Ah, two blokes in suits shaking hands in
front of an ordinary car with signwriting on it. We get emailed these photos
every single day. The senders think such a picture will catch your eye. It
Which is a pity because there is interest
in the story that lies behind the image.
The German car industry has signed up to a
German Government push to get a million electric cars onto the roads by 2020.
If they manage it, we’re talking about one in four new cars sold in that year
being electric. That’s a staggering change in just the next 10 years.
To see how seismic it is, think how little
the new-car market has changed in the past 10 years. A decade ago, new Mini had
already been introduced. Cars then weren’t much different from cars now, and
nor was their source of energy. Yet the Germans expect that a quarter of the
cars sold in 2020 to run on a different form of energy.
The picture, by the way, is VW engineering
boss Ulrich Hackenberg (a clever bloke and a true car nut) standing alongside a
man in a blue suit. He’s the German Federal Minister for traffic, building and
town development, Dr Peter Ramsauer. Oh yes.
Now you might not want a fellow with
Ramsauer’s job title round your place for a few beers. But the fact he’s in the
photo is a firm reminder of why Germany has such a strong car industry. Because
they all pull together: industry, universities, unions and the Government.
In this case, they’ve formed something
called the National Platform for Electric Mobility, and Chancellor Angela
Merkel showed up for the launch event.
So when they say they’ll sell all these
electric cars, they probably will. Because all the car makers have signed up to
the initiative (indeed BMW’s R&D chief is in the chair) and so have power
companies, towns and the Government. Which means there really will be an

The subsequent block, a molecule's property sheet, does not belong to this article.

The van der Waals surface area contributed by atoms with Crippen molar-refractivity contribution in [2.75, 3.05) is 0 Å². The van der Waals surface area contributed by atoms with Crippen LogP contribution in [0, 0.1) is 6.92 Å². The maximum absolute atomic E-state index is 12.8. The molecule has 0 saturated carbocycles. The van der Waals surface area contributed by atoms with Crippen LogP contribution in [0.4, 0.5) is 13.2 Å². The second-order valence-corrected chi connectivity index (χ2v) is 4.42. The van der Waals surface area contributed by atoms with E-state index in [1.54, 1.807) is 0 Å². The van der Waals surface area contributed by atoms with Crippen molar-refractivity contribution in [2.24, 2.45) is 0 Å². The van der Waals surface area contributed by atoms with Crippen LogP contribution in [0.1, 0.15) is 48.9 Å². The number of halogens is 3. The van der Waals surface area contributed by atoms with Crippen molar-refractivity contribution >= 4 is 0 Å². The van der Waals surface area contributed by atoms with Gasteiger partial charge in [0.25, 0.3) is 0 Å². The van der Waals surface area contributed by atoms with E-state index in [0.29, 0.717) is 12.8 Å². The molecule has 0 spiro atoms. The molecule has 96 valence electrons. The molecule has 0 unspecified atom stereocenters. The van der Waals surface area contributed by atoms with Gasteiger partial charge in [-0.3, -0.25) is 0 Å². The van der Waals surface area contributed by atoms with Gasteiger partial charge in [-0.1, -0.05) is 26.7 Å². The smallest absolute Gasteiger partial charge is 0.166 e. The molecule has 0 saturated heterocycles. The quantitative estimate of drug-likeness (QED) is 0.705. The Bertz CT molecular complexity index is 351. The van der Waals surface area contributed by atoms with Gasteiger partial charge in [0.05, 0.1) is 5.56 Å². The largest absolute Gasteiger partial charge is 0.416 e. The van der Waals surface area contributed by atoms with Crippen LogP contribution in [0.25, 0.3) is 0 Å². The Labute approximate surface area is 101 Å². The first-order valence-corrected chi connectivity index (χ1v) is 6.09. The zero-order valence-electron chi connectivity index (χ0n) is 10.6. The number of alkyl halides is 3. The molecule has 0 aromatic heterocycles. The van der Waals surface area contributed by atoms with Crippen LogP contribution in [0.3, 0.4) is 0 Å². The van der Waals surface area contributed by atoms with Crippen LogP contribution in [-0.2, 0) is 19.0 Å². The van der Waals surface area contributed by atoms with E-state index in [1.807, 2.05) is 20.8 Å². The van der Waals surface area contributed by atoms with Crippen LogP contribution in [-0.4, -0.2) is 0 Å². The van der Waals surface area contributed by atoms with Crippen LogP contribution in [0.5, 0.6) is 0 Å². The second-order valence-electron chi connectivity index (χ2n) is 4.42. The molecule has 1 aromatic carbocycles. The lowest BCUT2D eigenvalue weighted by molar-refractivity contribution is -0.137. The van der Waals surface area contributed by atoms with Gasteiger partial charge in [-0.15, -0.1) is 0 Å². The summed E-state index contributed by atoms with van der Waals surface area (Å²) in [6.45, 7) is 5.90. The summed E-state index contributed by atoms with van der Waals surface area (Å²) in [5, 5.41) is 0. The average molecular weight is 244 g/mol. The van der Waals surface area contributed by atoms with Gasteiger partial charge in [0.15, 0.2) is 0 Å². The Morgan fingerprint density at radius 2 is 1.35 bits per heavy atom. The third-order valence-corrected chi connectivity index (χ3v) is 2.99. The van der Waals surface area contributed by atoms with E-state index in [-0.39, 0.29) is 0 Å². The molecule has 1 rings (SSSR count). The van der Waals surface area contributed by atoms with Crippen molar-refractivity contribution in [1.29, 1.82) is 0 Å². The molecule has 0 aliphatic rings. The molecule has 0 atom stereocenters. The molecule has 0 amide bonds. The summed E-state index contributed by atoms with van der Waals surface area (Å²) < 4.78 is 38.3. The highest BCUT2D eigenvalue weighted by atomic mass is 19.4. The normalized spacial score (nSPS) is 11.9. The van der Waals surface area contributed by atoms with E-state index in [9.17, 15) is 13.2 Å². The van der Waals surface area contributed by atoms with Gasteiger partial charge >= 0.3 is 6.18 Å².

infrastructure to support the cars.
Mr Chicken, allow us to introduce you to Mr
So what cars will we get out of it? Well,
BMW will have its new Megacity car, a lightweight carbon-fibre-structure
machine that will probably debut at the London Olympics before going on sale in
2013. Mercedes will have Smarts and A-Class-type vehicles, plus a whole range
of plug-in hybrids. There will be an electric VW Up!
And the car in the photo is a Golf prototype
with a 12-sec 0-62 time and a claimed 90-mile range from lithium-ion batteries
under the boot and in the centre tunnel. It will go into production, in the Mk7
bodyshell, in 2013. Although in real-world driving it will probably be
sputtering into voltage-challenged stasis long before 90 miles. Electric cars
never make claimed figure. (Of course, petrol and diesel cars never make their
stated tank range either.)
In the same year, VW has also promised a
plug-in hybrid Golf, called Twin Drive. It uses a smaller number of the same
batteries, but adds a three-cylinder engine clutched in alongside the electric
motor for when the batteries go down. Then there’s Audi’s Wankel-engined
plug-in hybrid A1 we saw at the Geneva show: that’ll make production around the
Strangely, a couple of years back, the
bosses of VW said electric cars would only make two or three percent of the
market by 2020. Now their prediction is 10 times as great.
In related news, German electric utility
E.ON says it has spare night power capacity to charge 10 million electric
And although the electric Mini can only
really do about 60 miles safely between charges, most owners say that isn’t as
much of a problem as they thought it would be. So that’s alright then.
(Oh and by the way, for those of you who
will point out, as you always do, that electric cars are merely coal-fired cars
and therefore ‘not green’, here’s my usual disclaimer:
Power stations burning fossil fuels are
more efficient by a factor of at least three – approx 75 percent versus approx
25 percent – than even the best diesel car engines. And high-voltage energy
transmission along the national grid results in very little lost energy.
Batteries and electric motors are extremely efficient, too. So electric cars,
even if using fuel from oil-fired or coal-fired power stations, mean less fuel
is burned and less CO2 emitted than petrol or diesel cars.)
Paul Horrell, Consultant Editor of TopGear